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SQL Server 2008 : Policy-based management - Policies in action (part 2) - Creating a database properties policy

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3. Creating a database properties policy

The first step in creating a new policy is to right-click Policies under Policy Management and choose New Policy. You then enter a policy name and either choose an existing condition or create a new condition.

In the example shown in figure 5, we'll create a policy called Database Properties Policy and create a new condition. We'll use the Database facet and specify that both AutoClose and AutoShrink should be false.

Figure 5. After selecting a condition's facet, we build the expression.
 

After clicking OK, we're returned to the policy definition screen shown in figure 6. Here we select Every Database for the condition's target. For the evaluation mode, we'll choose On Schedule and create a new schedule for Nightly 11PM.

Figure 6. When you're creating a policy, after choosing a condition, you select the condition target and evaluation mode.
 

Figure 7. SQL Server Management Studio includes visual aids to make policy violations stand out. In this case, the AdventureWorks2008 database has failed a policy.
 

At this point, the policy is created and will run according to the defined schedule. One of the really useful features of the new SQL Server Management Studio is that it's aware of policy failures. As shown in figure 7, any server and/or database that has failed a policy will be marked with a red cross icon. In this example, the AdventureWorks2008 database is set to AutoShrink and AutoClose, contrary to the policy we just created.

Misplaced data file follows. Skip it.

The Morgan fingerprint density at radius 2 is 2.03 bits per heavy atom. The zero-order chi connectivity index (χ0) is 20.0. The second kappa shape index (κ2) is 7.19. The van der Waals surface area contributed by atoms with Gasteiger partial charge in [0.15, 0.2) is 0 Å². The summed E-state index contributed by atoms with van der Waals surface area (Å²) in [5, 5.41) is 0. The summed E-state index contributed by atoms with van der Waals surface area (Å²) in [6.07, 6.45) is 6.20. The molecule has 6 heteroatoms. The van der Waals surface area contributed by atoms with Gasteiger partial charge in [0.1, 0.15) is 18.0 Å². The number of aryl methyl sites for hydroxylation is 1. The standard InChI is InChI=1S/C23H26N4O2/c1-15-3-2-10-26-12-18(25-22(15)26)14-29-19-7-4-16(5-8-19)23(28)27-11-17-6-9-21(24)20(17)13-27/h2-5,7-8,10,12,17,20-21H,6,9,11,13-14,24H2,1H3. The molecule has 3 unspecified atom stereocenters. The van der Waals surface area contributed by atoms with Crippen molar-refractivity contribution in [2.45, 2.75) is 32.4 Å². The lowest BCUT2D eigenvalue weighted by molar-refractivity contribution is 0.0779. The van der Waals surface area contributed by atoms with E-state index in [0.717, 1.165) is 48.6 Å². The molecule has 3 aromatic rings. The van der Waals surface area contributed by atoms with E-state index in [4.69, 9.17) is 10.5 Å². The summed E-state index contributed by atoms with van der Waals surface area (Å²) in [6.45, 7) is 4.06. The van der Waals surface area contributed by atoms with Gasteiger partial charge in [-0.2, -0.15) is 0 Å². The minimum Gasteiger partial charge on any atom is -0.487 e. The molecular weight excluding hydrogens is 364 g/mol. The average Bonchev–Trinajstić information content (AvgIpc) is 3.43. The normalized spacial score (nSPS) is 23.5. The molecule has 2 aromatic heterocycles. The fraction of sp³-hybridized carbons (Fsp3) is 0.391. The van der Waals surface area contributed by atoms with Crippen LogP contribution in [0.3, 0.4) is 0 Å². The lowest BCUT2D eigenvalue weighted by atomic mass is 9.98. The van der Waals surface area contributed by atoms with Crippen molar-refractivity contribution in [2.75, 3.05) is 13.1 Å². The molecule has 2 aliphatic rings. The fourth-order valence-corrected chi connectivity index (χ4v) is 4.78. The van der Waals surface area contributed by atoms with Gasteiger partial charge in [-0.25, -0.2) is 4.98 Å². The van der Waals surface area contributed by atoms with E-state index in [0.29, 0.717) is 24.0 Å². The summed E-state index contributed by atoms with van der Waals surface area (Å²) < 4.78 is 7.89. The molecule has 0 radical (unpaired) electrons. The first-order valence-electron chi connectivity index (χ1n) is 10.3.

To correct the policy failure, rather than manually setting these two database properties we can simply right-click the database and choose Polices > Evaluate to view the policy failure, and then click Apply to force the server's properties to comply with the policy conditions.

Once created, policies can be easily exported, and doing so enables a number of important management functions.

4. Exporting policies

Policies can be exported in one of two ways. First, you can simply right-click an existing policy and choose Export Policy. The resulting dialog box allows you to select a location in which to save the XML-based policy file.

The other method is based on an instance facet. By right-clicking on a registered SQL Server instance, you can choose Facets. The View Facets window allows you to view the instance properties on a facet-by-facet basis, but more important, you can choose the option Export Current State as Policy.

Figure 8 shows the Server Performance facet of the BNE-SQL-PR-01\SALES instance. By clicking the Export Current State as Policy button, we're able to create a new policy file based on the Server Performance properties of this server.

The importance of this function can't be overstated; essentially, we're able to configure a single server to be exactly how we want all servers to be configured, and then create policies based on the individual facets. Doing so makes the configuration of multiple servers very simple, a process we'll cover next.

Figure 8. The Export Current State as Policy button allows us to create a policy file based on an instance's facet configuration.
 
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